1. “Not accurate enough” global income tax provisions.
  2. “Not accurate enough” deferred tax balances.
  3. Inefficient corporate income tax provision process (impacts quarter/annual close).
  4. Unacceptably large return to provision true-ups.
  5. Lack of transparency and understanding as to what is driving the consolidated tax numbers.
  6. Weak tax internal controls.

Most tax executives see the problem as a “tax” problem that can only be solved by experienced, highly skilled tax professionals. However, when you delve into the causal factors a little further, you find that it is not so much a “tax” problem as it is a “data” problem.
To produce accurate, timely and comprehensible global income tax provisions and required disclosures, every company takes its global financial data, processes it according to all of its jurisdiction’s tax rules and reports the outcomes in accordance with its financial reporting standards. So, there are three potential areas where the problem could arise: data, tax rules and reporting rules.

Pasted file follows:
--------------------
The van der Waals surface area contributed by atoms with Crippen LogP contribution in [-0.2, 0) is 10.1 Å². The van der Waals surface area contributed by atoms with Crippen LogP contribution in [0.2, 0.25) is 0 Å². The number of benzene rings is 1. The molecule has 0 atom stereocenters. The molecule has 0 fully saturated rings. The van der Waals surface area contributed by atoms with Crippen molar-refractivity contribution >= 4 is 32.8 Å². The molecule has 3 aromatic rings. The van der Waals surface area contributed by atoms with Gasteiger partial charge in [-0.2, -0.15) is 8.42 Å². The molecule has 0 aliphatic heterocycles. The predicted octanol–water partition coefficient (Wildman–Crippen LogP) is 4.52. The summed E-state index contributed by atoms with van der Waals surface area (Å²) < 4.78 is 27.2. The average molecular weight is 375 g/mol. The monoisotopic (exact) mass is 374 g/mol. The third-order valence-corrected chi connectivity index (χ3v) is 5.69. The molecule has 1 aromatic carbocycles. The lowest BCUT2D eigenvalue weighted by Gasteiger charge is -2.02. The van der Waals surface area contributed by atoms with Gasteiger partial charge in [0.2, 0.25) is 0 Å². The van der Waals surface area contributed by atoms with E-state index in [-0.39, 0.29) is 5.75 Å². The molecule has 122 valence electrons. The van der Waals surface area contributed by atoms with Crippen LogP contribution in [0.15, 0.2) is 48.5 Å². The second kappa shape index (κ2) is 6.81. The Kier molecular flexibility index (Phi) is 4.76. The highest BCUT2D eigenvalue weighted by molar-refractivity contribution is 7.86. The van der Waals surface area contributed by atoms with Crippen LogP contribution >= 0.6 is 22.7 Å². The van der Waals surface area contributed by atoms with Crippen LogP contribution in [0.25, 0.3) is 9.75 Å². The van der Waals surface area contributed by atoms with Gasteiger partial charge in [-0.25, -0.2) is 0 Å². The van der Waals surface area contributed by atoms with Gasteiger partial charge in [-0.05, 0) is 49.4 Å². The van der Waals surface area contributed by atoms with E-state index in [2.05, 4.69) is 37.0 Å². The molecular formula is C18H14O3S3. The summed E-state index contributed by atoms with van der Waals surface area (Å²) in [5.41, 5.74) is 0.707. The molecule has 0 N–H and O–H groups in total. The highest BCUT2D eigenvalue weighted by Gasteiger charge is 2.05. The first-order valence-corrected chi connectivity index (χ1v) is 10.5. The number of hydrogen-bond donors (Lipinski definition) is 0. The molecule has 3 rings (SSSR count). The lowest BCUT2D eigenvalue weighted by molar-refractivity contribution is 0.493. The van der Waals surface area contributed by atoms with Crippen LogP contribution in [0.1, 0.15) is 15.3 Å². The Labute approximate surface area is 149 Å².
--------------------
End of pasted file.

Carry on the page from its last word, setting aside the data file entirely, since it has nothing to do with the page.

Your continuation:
Put the data issue aside and let’s assume that, as tax professionals, the problem is not in understanding and applying the tax rules. This has been the career focus of all tax professionals and, even though it’s very complex, most tax executives of today’s multinationals are more than up to the task. In addition to their tax expertise, they are typically reassured with the advice and counsel of outside tax advisors, plus when you consider that most tax laws, whether as promulgated under the U.S. Internal Revenue Code or other country’s tax codes, can be complied with via simple math, the problem is not the complexity of the tax math. So, it is not a tax problem.

In the same way, while FAS 109 and Regulation S-X are complex, the rules have existed for awhile and can be applied by most competent corporate controllers and tax executives. So, the problem is not with the accounting/reporting rules.